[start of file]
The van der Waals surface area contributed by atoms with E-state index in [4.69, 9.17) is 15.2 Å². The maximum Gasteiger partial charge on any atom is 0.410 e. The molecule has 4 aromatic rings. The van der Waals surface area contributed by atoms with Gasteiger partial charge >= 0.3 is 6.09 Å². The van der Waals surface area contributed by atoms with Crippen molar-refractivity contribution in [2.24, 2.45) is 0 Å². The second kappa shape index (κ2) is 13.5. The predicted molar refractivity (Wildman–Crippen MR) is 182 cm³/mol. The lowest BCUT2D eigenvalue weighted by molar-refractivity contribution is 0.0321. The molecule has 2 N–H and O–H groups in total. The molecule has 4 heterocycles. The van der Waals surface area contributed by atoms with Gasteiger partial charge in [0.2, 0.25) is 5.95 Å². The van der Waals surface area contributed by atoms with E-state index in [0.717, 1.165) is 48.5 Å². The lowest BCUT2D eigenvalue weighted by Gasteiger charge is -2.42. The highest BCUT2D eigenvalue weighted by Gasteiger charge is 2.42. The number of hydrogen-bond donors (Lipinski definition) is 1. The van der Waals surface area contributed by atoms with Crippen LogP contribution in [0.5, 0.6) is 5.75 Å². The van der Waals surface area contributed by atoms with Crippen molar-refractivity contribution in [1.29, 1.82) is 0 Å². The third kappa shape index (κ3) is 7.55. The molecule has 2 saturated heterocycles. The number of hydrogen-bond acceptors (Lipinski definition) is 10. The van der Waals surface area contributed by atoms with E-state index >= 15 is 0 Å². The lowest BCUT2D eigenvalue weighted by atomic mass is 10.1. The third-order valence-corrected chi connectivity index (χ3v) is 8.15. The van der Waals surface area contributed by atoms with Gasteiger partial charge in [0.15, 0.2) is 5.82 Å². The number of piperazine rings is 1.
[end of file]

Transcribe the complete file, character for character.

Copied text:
The van der Waals surface area contributed by atoms with E-state index in [4.69, 9.17) is 15.2 Å². The maximum Gasteiger partial charge on any atom is 0.410 e. The molecule has 4 aromatic rings. The van der Waals surface area contributed by atoms with Gasteiger partial charge >= 0.3 is 6.09 Å². The van der Waals surface area contributed by atoms with Crippen molar-refractivity contribution in [2.24, 2.45) is 0 Å². The second kappa shape index (κ2) is 13.5. The predicted molar refractivity (Wildman–Crippen MR) is 182 cm³/mol. The lowest BCUT2D eigenvalue weighted by molar-refractivity contribution is 0.0321. The molecule has 2 N–H and O–H groups in total. The molecule has 4 heterocycles. The van der Waals surface area contributed by atoms with Gasteiger partial charge in [0.2, 0.25) is 5.95 Å². The van der Waals surface area contributed by atoms with E-state index in [0.717, 1.165) is 48.5 Å². The lowest BCUT2D eigenvalue weighted by Gasteiger charge is -2.42. The highest BCUT2D eigenvalue weighted by Gasteiger charge is 2.42. The number of hydrogen-bond donors (Lipinski definition) is 1. The van der Waals surface area contributed by atoms with Crippen LogP contribution in [0.5, 0.6) is 5.75 Å². The van der Waals surface area contributed by atoms with Crippen molar-refractivity contribution in [1.29, 1.82) is 0 Å². The third kappa shape index (κ3) is 7.55. The molecule has 2 saturated heterocycles. The number of hydrogen-bond acceptors (Lipinski definition) is 10. The van der Waals surface area contributed by atoms with E-state index >= 15 is 0 Å². The lowest BCUT2D eigenvalue weighted by atomic mass is 10.1. The third-order valence-corrected chi connectivity index (χ3v) is 8.15. The van der Waals surface area contributed by atoms with Gasteiger partial charge in [0.15, 0.2) is 5.82 Å². The number of piperazine rings is 1.